NORTH KOREAN HIT LIST
The regime of North Korean dictator Kim Jong-un continues to threaten defectors who are now living abroad with assassination.
The latest threat list includes eight North Koreans, including Choi Jeong-hun, director of the Free North Korea Radio that beams content into the reclusive communist state. Mr. Choi listed the eight expatriates whom Mr. Kim regards as “thorns” in a recent notice to colleagues.
“The new list of targeted defectors has been declared by Kim Jong-un and broadcast in South Korea as well,” he wrote.
South Korea’s government has accused North Korea of assassinating Mr. Kim’s estranged brother, Kim Jongnam, using sarin nerve agent during a February attack in Malaysia.
Prominent figures on the assassination list include Kim Seong-min, a broadcaster for Free North Korea Radio, and Park Sang-hak, an activist involved in information operations that send balloons with freedom messages into North Korea.
Others on the hit list include Hong Soon-kyung, who is regarded as the leader of North Korean defectors after the 2010 death of high-ranking defector Hwang Jang-yop, and Choi Joo-hwal, who is known for getting information in and out of North Korea through the China-North Korea border.
“The latest list of defectors Kim has targeted for assassination are the very leaders most involved with getting information into and out of North Korea, and directly calling for the end of the Kim three-generation dictatorship,” said Suzanne Scholte, a human rights activist and president of the Defense Forum Foundation. — deployed in front of Zhejiang Normal University, in Jinhua, a city south of Shanghai and within range of Taiwan.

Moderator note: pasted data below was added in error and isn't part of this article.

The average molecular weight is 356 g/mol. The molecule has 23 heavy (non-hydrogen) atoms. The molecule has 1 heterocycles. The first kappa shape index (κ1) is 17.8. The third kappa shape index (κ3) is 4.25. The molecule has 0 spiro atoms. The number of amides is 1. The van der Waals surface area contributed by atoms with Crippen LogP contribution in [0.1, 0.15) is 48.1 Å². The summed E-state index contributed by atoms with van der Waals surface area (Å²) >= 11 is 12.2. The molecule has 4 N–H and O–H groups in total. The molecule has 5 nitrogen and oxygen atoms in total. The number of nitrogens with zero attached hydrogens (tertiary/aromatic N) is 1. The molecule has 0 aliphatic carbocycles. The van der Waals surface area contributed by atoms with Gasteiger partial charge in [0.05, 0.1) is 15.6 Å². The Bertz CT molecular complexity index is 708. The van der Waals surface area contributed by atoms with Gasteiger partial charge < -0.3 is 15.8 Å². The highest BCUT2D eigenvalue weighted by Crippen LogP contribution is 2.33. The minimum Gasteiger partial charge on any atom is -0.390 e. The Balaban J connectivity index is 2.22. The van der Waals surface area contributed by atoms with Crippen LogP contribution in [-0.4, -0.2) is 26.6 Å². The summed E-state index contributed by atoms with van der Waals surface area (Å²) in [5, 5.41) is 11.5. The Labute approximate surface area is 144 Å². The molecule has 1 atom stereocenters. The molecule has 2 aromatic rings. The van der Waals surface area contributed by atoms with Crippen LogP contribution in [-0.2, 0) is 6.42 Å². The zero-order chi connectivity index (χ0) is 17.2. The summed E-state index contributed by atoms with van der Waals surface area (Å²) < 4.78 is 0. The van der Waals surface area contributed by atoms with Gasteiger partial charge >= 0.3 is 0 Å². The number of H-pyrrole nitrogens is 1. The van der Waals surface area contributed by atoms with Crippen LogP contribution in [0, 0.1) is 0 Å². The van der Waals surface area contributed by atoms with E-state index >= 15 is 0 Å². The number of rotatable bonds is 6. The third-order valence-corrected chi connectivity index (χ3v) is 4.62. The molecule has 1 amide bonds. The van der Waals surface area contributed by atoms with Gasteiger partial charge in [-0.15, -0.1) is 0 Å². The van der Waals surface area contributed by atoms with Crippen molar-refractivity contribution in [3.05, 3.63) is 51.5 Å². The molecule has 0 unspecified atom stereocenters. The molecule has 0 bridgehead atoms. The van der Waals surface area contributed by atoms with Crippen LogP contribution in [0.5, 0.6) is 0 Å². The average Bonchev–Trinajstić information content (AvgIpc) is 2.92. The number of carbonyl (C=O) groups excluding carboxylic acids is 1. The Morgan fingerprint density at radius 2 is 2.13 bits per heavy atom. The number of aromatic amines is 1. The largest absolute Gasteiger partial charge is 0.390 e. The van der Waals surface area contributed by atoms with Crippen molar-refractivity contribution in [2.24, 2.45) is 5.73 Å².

Jinhua is the home of the People’s Liberation Army Rocket Force 820 missile brigade, and the missiles photos provided the first public disclosure that DF-16s are deployed in the province.
“From Jinhua, the DF-16 can target both U.S. and Japanese forces on Okinawa and attack many targets in Taiwan,” said Rick Fisher, a China military affairs analyst who uncovered the photos.
The DF-16s are part of more than 1,000 missiles that China has been deploying near Taiwan for the past two decades while increasing the missiles’ capabilities with advanced guidance and warhead packages. The two variants of the DF-16 include a modular warhead, used on shorter-range DF-11s, and a more advanced warhead